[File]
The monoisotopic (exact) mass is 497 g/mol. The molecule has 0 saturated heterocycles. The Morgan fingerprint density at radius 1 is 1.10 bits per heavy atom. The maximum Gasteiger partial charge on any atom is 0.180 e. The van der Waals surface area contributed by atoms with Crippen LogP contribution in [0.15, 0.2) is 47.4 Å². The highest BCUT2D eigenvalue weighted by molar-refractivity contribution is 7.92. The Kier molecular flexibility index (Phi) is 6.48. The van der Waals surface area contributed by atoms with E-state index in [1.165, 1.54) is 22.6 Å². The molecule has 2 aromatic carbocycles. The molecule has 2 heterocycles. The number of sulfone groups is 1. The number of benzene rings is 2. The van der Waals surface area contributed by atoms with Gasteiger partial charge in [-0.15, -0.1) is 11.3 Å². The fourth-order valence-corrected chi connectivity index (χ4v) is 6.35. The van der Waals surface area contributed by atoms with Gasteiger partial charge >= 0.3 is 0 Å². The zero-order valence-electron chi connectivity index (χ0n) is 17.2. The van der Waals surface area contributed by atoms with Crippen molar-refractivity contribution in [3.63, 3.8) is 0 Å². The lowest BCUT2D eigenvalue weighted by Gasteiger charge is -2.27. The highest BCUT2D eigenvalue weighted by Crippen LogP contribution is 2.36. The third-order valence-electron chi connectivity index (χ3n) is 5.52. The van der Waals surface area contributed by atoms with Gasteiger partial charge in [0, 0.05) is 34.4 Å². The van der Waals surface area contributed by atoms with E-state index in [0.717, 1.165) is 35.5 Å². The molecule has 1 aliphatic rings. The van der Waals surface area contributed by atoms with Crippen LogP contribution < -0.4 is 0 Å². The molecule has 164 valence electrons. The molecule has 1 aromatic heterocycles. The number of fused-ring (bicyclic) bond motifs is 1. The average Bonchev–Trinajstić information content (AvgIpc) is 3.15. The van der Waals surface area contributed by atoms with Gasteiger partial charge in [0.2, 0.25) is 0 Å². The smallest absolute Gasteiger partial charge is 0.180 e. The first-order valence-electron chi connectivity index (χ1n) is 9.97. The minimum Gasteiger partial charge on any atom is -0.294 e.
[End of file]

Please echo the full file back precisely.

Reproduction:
The monoisotopic (exact) mass is 497 g/mol. The molecule has 0 saturated heterocycles. The Morgan fingerprint density at radius 1 is 1.10 bits per heavy atom. The maximum Gasteiger partial charge on any atom is 0.180 e. The van der Waals surface area contributed by atoms with Crippen LogP contribution in [0.15, 0.2) is 47.4 Å². The highest BCUT2D eigenvalue weighted by molar-refractivity contribution is 7.92. The Kier molecular flexibility index (Phi) is 6.48. The van der Waals surface area contributed by atoms with E-state index in [1.165, 1.54) is 22.6 Å². The molecule has 2 aromatic carbocycles. The molecule has 2 heterocycles. The number of sulfone groups is 1. The number of benzene rings is 2. The van der Waals surface area contributed by atoms with Gasteiger partial charge in [-0.15, -0.1) is 11.3 Å². The fourth-order valence-corrected chi connectivity index (χ4v) is 6.35. The van der Waals surface area contributed by atoms with Gasteiger partial charge >= 0.3 is 0 Å². The zero-order valence-electron chi connectivity index (χ0n) is 17.2. The van der Waals surface area contributed by atoms with Crippen molar-refractivity contribution in [3.63, 3.8) is 0 Å². The lowest BCUT2D eigenvalue weighted by Gasteiger charge is -2.27. The highest BCUT2D eigenvalue weighted by Crippen LogP contribution is 2.36. The third-order valence-electron chi connectivity index (χ3n) is 5.52. The van der Waals surface area contributed by atoms with Gasteiger partial charge in [0, 0.05) is 34.4 Å². The van der Waals surface area contributed by atoms with E-state index in [0.717, 1.165) is 35.5 Å². The molecule has 1 aliphatic rings. The van der Waals surface area contributed by atoms with Crippen LogP contribution < -0.4 is 0 Å². The molecule has 164 valence electrons. The molecule has 1 aromatic heterocycles. The number of fused-ring (bicyclic) bond motifs is 1. The average Bonchev–Trinajstić information content (AvgIpc) is 3.15. The van der Waals surface area contributed by atoms with Gasteiger partial charge in [0.2, 0.25) is 0 Å². The smallest absolute Gasteiger partial charge is 0.180 e. The first-order valence-electron chi connectivity index (χ1n) is 9.97. The minimum Gasteiger partial charge on any atom is -0.294 e.